11. Make your own rules. If you want to have "movie night" on fridays, great! if you want to let the babysitter use the TV, fine! If you want to make the babysitter bring her guitar and felting wool, and tell her not to turn on the set, more power to you! Find a level you can live with, and set about the task of living with it. It's all adjustable--you made up the rules anyway!
12. Keep quitting until you've quit. Ok, so everybody gets the flu, or you're 11 months pregnant and you can't move, so you cave. So what? It's never too late to rein it in, and it's never a hopeless task. Go for it!

Confessions of a Recovering TV Abuser

I knew better. I knew exactly why I didn't want TV for a babysitter. I knew as well as anybody could, and it still happened to us.

It started so innocently. We started watching wholesome "Baby Signing Time" videos. The kids were learning sign language! Van was signing all over the place!

Then there was nap time. Nuvy, for all my efforts to make her self-directing, could not entertain herself while I was putting Van down for a nap, which was causing me considerable unrest--so I plopped her on the couch and put in a movie. Baby Signing Time became Disney princess movies (with some interim steps) and she was hooked.

Of course, when Nuvy watches TV, Van watches TV, and Van cannot get enough. We started in with the really hard stuff. Nick-Jr. On Demand, Sprout, endless reruns of Yo Gabba Gabba (I can see how that show got made---but WHY!!!?). Kent and I began following cable drama series, comedy series, watching the MSNBC triumvirate of time wasting (Hardball, Countdown, Maddow) for four solid hours of a weekday evening (they rerun them the same night!)--the 2008 election season was particularly riveting for us. Then, the winter olympics. Unmissable TV events all.

I had excuses, and they weren't too embarrassing. It's too cold out. It's too hot out. It's raining. It's a beautiful day, but I'm so busy--there'll be another pretty day tomorrow. We'll go out after nap. We'll go out all day on Saturday. I'll just run this load of laundry/dishes/answer this email/make this phone call and then turn it off. Turn it off in the middle of a program? They'll go nuts! Watch another one? It's only 25 minutes, right? It's an educational show, right? No? Ok, but there's a lesson in everything right? Right???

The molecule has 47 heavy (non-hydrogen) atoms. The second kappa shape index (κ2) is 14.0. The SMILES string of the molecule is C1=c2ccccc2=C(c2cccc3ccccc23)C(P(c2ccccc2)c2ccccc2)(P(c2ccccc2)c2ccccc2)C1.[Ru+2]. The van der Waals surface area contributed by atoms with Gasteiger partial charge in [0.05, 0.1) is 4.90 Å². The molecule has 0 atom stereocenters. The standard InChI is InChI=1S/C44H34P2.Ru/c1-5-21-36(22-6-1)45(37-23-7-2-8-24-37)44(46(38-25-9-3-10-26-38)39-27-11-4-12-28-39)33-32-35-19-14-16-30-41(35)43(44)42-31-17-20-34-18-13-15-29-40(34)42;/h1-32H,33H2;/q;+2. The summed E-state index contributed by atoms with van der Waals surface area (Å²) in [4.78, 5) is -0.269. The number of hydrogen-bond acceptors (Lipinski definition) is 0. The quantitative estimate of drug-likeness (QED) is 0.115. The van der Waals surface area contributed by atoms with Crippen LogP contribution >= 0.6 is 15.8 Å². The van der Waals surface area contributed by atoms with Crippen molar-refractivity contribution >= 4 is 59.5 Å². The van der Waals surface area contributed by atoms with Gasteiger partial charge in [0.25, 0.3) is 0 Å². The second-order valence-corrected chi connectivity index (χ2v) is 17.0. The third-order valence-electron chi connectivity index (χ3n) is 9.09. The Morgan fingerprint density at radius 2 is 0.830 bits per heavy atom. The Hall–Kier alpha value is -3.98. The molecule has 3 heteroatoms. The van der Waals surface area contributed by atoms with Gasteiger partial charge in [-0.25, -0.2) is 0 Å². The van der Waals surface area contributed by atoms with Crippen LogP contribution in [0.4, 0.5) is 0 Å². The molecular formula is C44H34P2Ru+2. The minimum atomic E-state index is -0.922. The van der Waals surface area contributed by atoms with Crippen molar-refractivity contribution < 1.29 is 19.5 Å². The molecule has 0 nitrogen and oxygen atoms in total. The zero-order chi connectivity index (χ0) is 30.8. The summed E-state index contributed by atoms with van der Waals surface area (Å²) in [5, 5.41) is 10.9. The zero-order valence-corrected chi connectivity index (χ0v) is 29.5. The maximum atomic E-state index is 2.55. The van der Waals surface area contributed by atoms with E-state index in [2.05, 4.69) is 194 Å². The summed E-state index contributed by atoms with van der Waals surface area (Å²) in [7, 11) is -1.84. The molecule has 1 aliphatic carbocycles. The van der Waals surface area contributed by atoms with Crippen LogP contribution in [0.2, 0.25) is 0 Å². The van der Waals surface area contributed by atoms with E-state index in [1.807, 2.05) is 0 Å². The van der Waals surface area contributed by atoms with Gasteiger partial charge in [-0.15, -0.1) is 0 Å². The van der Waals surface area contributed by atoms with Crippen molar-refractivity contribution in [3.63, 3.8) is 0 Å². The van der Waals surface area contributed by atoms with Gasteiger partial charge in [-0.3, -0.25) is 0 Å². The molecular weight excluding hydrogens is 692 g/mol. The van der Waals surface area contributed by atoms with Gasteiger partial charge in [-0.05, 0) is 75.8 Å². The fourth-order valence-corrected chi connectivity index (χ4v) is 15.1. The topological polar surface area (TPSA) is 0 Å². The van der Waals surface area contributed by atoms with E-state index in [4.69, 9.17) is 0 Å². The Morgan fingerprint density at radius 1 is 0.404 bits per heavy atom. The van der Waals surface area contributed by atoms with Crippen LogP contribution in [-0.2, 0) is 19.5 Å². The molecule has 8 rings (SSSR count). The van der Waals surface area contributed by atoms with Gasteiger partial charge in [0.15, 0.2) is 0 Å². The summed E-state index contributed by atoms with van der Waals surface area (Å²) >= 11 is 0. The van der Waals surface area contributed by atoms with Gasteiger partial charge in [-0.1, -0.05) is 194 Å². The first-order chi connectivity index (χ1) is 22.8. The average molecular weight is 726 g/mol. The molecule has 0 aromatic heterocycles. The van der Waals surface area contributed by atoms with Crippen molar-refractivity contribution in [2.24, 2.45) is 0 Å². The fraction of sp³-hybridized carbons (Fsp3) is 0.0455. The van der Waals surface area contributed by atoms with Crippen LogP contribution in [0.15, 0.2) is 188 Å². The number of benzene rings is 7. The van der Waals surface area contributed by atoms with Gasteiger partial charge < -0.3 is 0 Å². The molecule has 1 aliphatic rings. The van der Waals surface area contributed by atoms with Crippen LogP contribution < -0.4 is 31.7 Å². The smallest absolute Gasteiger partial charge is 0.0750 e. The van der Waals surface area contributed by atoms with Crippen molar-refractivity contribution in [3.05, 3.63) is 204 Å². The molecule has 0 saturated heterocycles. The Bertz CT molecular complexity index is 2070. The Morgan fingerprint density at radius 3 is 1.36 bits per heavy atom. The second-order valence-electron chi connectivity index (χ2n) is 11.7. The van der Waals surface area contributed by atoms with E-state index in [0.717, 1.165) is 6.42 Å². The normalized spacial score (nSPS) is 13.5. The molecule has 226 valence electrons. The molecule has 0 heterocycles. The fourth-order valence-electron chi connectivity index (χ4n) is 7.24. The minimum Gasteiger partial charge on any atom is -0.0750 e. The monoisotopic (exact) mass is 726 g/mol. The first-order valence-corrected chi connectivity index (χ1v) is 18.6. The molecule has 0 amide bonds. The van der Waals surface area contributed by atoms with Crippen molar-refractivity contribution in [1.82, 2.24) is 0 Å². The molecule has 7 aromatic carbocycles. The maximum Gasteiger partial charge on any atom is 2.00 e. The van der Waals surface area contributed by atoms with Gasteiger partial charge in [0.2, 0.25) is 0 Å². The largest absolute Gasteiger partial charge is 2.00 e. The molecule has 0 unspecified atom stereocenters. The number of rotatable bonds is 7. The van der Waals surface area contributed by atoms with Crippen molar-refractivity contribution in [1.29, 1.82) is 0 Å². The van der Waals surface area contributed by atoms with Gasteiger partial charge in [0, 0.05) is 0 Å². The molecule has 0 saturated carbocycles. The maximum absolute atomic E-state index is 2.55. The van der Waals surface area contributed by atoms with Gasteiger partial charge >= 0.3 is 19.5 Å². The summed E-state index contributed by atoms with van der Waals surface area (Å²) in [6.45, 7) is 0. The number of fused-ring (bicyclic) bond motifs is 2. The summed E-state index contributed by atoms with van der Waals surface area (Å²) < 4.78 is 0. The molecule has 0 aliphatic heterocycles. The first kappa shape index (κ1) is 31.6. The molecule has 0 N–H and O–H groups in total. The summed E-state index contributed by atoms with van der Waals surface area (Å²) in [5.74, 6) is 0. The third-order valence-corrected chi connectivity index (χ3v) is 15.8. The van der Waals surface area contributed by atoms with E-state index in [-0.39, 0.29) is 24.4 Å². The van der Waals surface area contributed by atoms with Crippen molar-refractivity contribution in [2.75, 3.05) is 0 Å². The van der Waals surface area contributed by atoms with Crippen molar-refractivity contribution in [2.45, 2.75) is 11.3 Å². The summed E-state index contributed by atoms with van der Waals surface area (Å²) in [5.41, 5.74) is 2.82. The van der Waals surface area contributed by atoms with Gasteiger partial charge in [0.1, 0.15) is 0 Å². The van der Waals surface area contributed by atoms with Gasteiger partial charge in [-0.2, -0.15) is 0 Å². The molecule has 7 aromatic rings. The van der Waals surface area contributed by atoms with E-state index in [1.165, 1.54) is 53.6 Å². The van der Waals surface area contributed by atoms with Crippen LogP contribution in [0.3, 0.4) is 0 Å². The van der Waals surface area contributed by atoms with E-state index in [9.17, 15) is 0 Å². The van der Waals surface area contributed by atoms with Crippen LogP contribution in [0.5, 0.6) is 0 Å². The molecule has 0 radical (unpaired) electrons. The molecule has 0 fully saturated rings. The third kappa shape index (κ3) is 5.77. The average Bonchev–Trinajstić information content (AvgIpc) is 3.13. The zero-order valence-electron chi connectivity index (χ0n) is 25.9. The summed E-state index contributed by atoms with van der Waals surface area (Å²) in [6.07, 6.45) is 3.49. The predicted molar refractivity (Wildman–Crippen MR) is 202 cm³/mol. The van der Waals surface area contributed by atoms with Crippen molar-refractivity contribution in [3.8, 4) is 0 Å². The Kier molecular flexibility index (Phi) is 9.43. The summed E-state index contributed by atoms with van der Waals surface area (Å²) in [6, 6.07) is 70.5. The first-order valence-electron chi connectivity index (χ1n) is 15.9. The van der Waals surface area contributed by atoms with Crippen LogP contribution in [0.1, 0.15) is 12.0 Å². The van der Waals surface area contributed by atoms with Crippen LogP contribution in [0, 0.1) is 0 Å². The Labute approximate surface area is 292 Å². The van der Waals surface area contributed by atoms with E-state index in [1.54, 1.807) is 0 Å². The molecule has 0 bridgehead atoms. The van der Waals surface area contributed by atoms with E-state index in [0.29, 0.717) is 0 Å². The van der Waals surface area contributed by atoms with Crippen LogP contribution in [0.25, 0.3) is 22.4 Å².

My two-year-old knew more sign language than I did, more spanish, chinese, even!! But then I noticed his pincer grasp wasn't all that solid, his toys were dusty, his tricycle buried in the back of the garage, he asked for TV from sun to sun--I was raising a TV junkie!

We cut the cable cord. That saved us a few bucks a month, but it solved nothing. Who needs it? You can download anything you want, plus there's PBS! Good-for-you TV, right? SuperWhy! Dinosaur Train! Charlie Rose! Sesame street! This was TV that admonished you to get off the couch and go read a book or play outside--but there we were, watching the world go by on TV.

I was disgusted, yes, but so busy. I have a business to run! A house to maintain! A life! When Kent brought it up, I said "Well, you're always plopping them in front of the TV, so what are you complaining about? Why don't you do something about it?"


People do this. A lot of people make this choice. A lot of people I know do it.

The Waldorf parents sign a contract promising to do it. We can do it, too.

We turned it off. "Mommy, TV!" from Van. "Can we watch Toy Story 2?" from Nuvy. "Please, Mommy?" All the sugar of a can of Nehi Grape in her voice. "No TV, guys. Go play."

Howls of protest. Disbelief. Anguish. Rage. Oh, God, this is never going to work. Shouldn't we ease into this?

No, we would not ease into it. We went cold turkey. No prononouncements, no threats, no lying that it's "broken" (then magically "fixed" for the evening news). No lectures. We just turned it off. Radio silence.

Ok, radio silence was too radical for me, but I have music! I hit shuffle on the old iPod and the household just switched gears. I found I didn't need to entertain them. They cried, but they did not die. They did not run away. Eventually, they just found something else to do. We started listening to a lot of music. I love the shuffle function, because you can get Edith Piaf, Neil Young, Erykah Badu, Bach, and Tibetan Monks chanting "Om mani padme hum" for 25 minutes--all in the same sitting. The monks generated a lot of conversation, but I think that's for another post.

After a week or so of rediscovering old toys and re-reading the old board books, we got some jigsaw puzzles. My girl is a jigsaw puzzle wizard! Who knew?

Kent and I are both mostly just amazed at how easy it was. Nuvy is almost 5 now, she doesn't need Walt Disney to occupy her while Van goes down for a nap. She can look at a book, or do a puzzle, or dress herself up, draw, any of a hundred things she can find to do of an afternoon. I did have to give up a little screen time myself, but how much of that was I spending reading The Daily Dish anyway? I find that, now that we just quit TV, it's not any harder to entertain the kids than it was WITH the TV. They can play by themselves, they sometimes fight, but unless they're killing each other, they are learning to negotiate--sort of chaotically--something that is hard to tolerate when you get used to TV-induced quiet.